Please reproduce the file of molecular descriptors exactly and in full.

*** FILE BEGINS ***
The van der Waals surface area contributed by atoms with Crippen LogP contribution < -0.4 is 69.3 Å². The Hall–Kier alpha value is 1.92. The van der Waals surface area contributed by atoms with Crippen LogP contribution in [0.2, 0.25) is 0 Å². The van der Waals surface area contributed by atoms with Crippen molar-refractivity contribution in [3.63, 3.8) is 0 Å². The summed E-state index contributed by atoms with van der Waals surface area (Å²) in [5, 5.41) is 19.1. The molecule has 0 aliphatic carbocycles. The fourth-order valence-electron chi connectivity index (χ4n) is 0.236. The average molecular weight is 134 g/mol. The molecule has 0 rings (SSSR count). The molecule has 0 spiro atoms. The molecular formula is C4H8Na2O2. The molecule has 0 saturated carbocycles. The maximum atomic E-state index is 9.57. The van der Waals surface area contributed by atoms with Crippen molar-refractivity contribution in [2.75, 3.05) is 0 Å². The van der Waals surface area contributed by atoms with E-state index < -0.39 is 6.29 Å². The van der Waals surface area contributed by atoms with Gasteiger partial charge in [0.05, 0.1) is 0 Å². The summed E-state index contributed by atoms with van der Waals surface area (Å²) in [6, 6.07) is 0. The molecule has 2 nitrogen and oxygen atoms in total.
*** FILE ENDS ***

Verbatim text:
The van der Waals surface area contributed by atoms with Crippen LogP contribution < -0.4 is 69.3 Å². The Hall–Kier alpha value is 1.92. The van der Waals surface area contributed by atoms with Crippen LogP contribution in [0.2, 0.25) is 0 Å². The van der Waals surface area contributed by atoms with Crippen molar-refractivity contribution in [3.63, 3.8) is 0 Å². The summed E-state index contributed by atoms with van der Waals surface area (Å²) in [5, 5.41) is 19.1. The molecule has 0 aliphatic carbocycles. The fourth-order valence-electron chi connectivity index (χ4n) is 0.236. The average molecular weight is 134 g/mol. The molecule has 0 rings (SSSR count). The molecule has 0 spiro atoms. The molecular formula is C4H8Na2O2. The molecule has 0 saturated carbocycles. The maximum atomic E-state index is 9.57. The van der Waals surface area contributed by atoms with Crippen molar-refractivity contribution in [2.75, 3.05) is 0 Å². The van der Waals surface area contributed by atoms with E-state index < -0.39 is 6.29 Å². The van der Waals surface area contributed by atoms with Gasteiger partial charge in [0.05, 0.1) is 0 Å². The summed E-state index contributed by atoms with van der Waals surface area (Å²) in [6, 6.07) is 0. The molecule has 2 nitrogen and oxygen atoms in total.